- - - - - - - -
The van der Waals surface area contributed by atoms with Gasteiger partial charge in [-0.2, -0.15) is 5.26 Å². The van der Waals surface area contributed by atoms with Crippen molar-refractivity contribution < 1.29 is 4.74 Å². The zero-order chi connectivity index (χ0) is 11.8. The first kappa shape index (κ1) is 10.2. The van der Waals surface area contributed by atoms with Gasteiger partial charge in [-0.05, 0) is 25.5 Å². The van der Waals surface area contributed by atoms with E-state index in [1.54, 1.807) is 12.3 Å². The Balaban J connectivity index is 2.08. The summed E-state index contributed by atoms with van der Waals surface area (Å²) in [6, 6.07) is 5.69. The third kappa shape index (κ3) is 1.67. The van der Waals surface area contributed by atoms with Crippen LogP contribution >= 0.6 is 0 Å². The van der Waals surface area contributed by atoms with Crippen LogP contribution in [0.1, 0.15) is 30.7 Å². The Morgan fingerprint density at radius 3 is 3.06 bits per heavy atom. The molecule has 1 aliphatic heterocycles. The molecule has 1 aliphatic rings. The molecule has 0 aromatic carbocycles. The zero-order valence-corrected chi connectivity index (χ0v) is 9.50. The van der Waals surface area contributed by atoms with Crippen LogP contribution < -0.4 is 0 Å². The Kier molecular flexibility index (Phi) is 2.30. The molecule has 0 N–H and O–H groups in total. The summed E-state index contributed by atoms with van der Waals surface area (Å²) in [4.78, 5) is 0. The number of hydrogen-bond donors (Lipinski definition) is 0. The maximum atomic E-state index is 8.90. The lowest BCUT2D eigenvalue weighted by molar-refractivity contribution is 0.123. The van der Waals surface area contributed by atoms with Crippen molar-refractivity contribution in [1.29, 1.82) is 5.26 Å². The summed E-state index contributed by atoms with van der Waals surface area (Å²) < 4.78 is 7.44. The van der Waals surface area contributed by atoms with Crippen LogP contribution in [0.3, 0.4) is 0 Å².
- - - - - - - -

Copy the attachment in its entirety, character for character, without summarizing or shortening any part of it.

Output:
The van der Waals surface area contributed by atoms with Gasteiger partial charge in [-0.2, -0.15) is 5.26 Å². The van der Waals surface area contributed by atoms with Crippen molar-refractivity contribution < 1.29 is 4.74 Å². The zero-order chi connectivity index (χ0) is 11.8. The first kappa shape index (κ1) is 10.2. The van der Waals surface area contributed by atoms with Gasteiger partial charge in [-0.05, 0) is 25.5 Å². The van der Waals surface area contributed by atoms with E-state index in [1.54, 1.807) is 12.3 Å². The Balaban J connectivity index is 2.08. The summed E-state index contributed by atoms with van der Waals surface area (Å²) in [6, 6.07) is 5.69. The third kappa shape index (κ3) is 1.67. The van der Waals surface area contributed by atoms with Crippen LogP contribution >= 0.6 is 0 Å². The van der Waals surface area contributed by atoms with Crippen LogP contribution in [0.1, 0.15) is 30.7 Å². The Morgan fingerprint density at radius 3 is 3.06 bits per heavy atom. The molecule has 1 aliphatic heterocycles. The molecule has 1 aliphatic rings. The molecule has 0 aromatic carbocycles. The zero-order valence-corrected chi connectivity index (χ0v) is 9.50. The van der Waals surface area contributed by atoms with Crippen LogP contribution < -0.4 is 0 Å². The Kier molecular flexibility index (Phi) is 2.30. The molecule has 0 N–H and O–H groups in total. The summed E-state index contributed by atoms with van der Waals surface area (Å²) in [4.78, 5) is 0. The number of hydrogen-bond donors (Lipinski definition) is 0. The maximum atomic E-state index is 8.90. The lowest BCUT2D eigenvalue weighted by molar-refractivity contribution is 0.123. The van der Waals surface area contributed by atoms with Crippen molar-refractivity contribution in [1.29, 1.82) is 5.26 Å². The summed E-state index contributed by atoms with van der Waals surface area (Å²) < 4.78 is 7.44. The van der Waals surface area contributed by atoms with Crippen LogP contribution in [0.3, 0.4) is 0 Å².